Transition to Adulthood (Part 2): Jobs for People with I/DD
In our last blog post, we celebrated the rise of inclusive college programs. These programs measure their success by whether their graduates find good jobs. But what if young adults with I/DD don’t attend college – or even if they do – what’s next?
Creative Paths to Competitive Employment
Getting that first job is a huge milestone for most young adults. For a large number of people with I/DD, reaching that milestone may never happen. According to the Special Olympics, 28% of working age adults with I/DD have never held a job, and less than half (44%) of adults with I/DD are in the labor force (employed or looking for work). You can learn more about this issue, along with public policy recommendations, at The Arc of the United States.
Meanwhile, many businesses and people with I/DD aren’t waiting for legislative change to make their move. Today on our blog, we share three creative paths people with I/DD take to competitive employment.
Path #1: Internships Such as Project SEARCH
Paradoxically, the best place to prepare for the workplace is often the workplace itself. Because of this, many internship programs such as Project SEARCH – which feature “total workplace immersion” – have been very successful in assisting young adults with I/DD to transition to the workforce.
The Project SEARCH model is to provide “An extensive period of skills training and career exploration, innovative adaptations, long-term job coaching, and continuous feedback from teachers, skills trainers, and employers.”
While Project SEARCH has been around since 1996, the program has expanded from a single location at the Cincinnati Children’s Emergency Department to hundreds of sites in the United States as well as many international locations.
Do internship programs work? The results of Project SEARCH certainly speak for themselves: Over 93% of the students that enroll complete the program, and 80% obtain a job. Over 70% gain employment that meets Project SEARCH criteria: competitive employment in an integrated setting (co-workers with and without disabilities), year-round employment (non-seasonal), 16 hours/week or more, and a prevailing wage.
Path #2: Businesses Started Specifically to Employ People with I/DD
There’s no greater advocate for hiring people with disabilities than Amy Wright, who founded the coffee shop Bitty & Beau’s Coffee with her husband:
“We have employed 40 people here which makes a big dent in our community…I would encourage other businesses to think outside the box when they are going to hire their next employee because with intellectual and developmental disabilities bring so many skills to the table. That could be really beneficial to their business. And when given the chance, they can just soar.” (Southern Living)
Amy and her husband have two children with Down syndrome: “While Bitty and Beau aren't looking for jobs right now, " says Amy, "it's on our radar.” Since opening their first location in Wilmington in 2016, the coffee shop has expanded to locations in Charleston and Savannah.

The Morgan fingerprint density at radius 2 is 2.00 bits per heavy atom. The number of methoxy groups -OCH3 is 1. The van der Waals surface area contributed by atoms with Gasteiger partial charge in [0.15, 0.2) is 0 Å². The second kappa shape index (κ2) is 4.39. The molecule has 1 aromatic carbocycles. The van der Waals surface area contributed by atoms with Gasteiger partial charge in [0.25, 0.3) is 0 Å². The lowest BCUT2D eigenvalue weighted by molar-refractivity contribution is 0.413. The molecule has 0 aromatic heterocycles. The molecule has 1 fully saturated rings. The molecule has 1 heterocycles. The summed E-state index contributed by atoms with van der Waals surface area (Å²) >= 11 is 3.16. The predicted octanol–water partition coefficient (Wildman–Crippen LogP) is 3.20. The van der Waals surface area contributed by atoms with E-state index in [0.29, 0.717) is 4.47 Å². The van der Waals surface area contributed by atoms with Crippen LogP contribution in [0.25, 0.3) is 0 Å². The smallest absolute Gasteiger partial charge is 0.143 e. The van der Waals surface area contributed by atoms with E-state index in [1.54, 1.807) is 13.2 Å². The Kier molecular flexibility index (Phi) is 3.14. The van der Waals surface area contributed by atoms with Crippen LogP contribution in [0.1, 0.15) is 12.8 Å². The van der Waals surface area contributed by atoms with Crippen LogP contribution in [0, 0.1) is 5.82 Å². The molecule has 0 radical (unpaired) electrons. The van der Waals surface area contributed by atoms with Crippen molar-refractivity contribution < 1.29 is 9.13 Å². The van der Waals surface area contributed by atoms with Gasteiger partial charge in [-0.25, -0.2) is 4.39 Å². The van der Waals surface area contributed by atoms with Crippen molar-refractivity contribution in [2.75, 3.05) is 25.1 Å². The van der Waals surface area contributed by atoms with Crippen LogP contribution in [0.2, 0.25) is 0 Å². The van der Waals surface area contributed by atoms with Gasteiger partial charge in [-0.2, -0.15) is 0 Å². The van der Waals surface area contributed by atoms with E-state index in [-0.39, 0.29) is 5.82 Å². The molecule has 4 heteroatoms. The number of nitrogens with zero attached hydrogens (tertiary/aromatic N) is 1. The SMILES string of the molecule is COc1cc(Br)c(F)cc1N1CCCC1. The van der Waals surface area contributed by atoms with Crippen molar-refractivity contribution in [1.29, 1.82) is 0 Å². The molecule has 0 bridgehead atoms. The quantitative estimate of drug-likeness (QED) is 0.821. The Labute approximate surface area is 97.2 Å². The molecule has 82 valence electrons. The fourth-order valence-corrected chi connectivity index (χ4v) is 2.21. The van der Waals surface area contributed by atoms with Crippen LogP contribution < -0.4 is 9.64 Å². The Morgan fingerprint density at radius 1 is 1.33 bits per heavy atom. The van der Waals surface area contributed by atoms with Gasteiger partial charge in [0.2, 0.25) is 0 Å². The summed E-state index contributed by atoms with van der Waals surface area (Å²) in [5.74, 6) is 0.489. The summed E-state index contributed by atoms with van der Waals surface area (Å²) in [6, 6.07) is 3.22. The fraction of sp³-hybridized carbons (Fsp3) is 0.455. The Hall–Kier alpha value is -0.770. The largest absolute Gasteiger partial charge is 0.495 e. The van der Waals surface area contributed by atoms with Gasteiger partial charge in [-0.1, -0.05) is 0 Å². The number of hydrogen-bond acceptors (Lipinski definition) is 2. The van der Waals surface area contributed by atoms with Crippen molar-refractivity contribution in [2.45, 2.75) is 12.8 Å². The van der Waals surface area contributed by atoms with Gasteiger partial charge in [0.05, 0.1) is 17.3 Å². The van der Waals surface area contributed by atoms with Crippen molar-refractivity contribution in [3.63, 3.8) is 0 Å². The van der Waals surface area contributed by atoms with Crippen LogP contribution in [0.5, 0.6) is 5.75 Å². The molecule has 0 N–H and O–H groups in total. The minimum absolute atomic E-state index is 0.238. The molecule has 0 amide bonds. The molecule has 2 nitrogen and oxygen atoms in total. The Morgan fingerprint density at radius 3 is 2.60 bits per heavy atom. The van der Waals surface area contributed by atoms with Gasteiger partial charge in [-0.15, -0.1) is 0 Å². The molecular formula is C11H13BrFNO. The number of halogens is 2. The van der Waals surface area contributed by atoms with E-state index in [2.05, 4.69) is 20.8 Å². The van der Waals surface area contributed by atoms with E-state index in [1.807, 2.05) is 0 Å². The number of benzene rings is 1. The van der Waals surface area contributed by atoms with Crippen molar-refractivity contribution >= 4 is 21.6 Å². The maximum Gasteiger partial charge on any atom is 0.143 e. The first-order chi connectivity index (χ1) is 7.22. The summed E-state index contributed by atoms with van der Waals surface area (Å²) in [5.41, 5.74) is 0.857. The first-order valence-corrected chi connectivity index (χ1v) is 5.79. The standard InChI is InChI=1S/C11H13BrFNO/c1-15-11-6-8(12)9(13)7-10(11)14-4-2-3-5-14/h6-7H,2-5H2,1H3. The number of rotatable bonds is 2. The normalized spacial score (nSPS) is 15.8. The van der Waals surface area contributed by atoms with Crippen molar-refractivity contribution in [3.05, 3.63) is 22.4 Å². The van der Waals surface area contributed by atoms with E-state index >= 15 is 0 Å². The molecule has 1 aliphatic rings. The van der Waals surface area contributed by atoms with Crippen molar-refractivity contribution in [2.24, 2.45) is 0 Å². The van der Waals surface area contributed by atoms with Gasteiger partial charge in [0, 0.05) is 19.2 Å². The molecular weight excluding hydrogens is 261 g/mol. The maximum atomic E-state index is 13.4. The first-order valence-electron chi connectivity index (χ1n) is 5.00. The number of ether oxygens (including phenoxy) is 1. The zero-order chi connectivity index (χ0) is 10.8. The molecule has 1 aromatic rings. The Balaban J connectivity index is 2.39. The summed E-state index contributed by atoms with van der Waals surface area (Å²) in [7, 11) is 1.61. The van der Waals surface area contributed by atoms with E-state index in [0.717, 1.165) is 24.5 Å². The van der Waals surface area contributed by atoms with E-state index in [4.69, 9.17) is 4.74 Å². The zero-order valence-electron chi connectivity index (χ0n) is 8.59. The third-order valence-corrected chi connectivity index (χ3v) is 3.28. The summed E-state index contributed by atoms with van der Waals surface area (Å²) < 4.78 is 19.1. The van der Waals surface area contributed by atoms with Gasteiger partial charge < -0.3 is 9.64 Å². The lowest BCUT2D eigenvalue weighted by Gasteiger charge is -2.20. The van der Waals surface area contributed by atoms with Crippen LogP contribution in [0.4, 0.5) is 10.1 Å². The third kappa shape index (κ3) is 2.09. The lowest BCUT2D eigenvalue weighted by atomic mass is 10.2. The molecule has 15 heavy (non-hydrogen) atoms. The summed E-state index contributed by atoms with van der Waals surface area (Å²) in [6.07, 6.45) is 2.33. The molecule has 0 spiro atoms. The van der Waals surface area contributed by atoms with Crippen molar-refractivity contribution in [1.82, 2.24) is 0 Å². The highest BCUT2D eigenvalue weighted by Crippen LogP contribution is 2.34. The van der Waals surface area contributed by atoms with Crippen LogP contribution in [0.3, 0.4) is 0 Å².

Other cities are taking notice. Bitty & Beau’s is now one of 27 coffee shops around the country that hire people with Down syndrome and I/DD.
Meanwhile, the coffee business is not the only type of business people are founding to employ their family members or friends: We know of gluten-free bakeries, dog biscuit companies, and online suppliers of unusual socks.
What do these workplaces have in common? Each one supports the development of vital job skills that will translate to other workplaces.
Path #3: Finding Companies with Creative HR & Hiring Processes
Some companies create positions specifically to assist people with disabilities in the transition to work. Kwik Trip’s Retail Helper program is a great example, notable for their partnership with Vocational Rehab services in Minnesota, Iowa, and Wisconsin. Kwik Trip provides guidance and support to managers and coaching for employees transitioning into the Retail Helper positions. Once employees have mastered the Retail Helper position, they can apply for other jobs within Kwik Trip.
CVS has also taken an unusual approach, opening at least 43 mock CVS stores to serve as training centers. The goal of the mock stores is to prepare people with physical, developmental, or intellectual disabilities for full-time employment in retail or pharmacy tech careers.
Other companies are recognizing that the traditional interview process can present significant barriers to job seekers. Microsoft’s Autism Hiring Program actively recruits, hires, and supports people with autism. Microsoft describes this hiring process as an “academy of sorts – a combination workshop and interview to help put job candidates at ease (and therefore let them more fully demonstrate their skills)” rather than a “do-or-die phone screen or a several-hour, in-person interview.”
While this program focuses on people with autism, here’s hoping these unconventional hiring practices will continue to spread to other employers and accommodate a more neurodiverse workforce. More companies ought to pay attention if they want to improve their bottom line: Hiring individuals with disabilities has been shown to deliver significant business benefits.
Looking for a job? Check out Monster.com’s list of Disability-Friendly Companies and RespectAbility's list of companies with inclusive hiring practices.
Ready to take your company to the next level? Check out resources for inclusive employers at Disability:IN, or this article on improving inclusion from Harvard Business Review
Next on the blog: Young people with I/DD are thriving in college and in the workplace. But what about moving out? In Part 3, find out how Enabling Technology makes independence possible.
Sneak preview: Stories of independence and transition to community.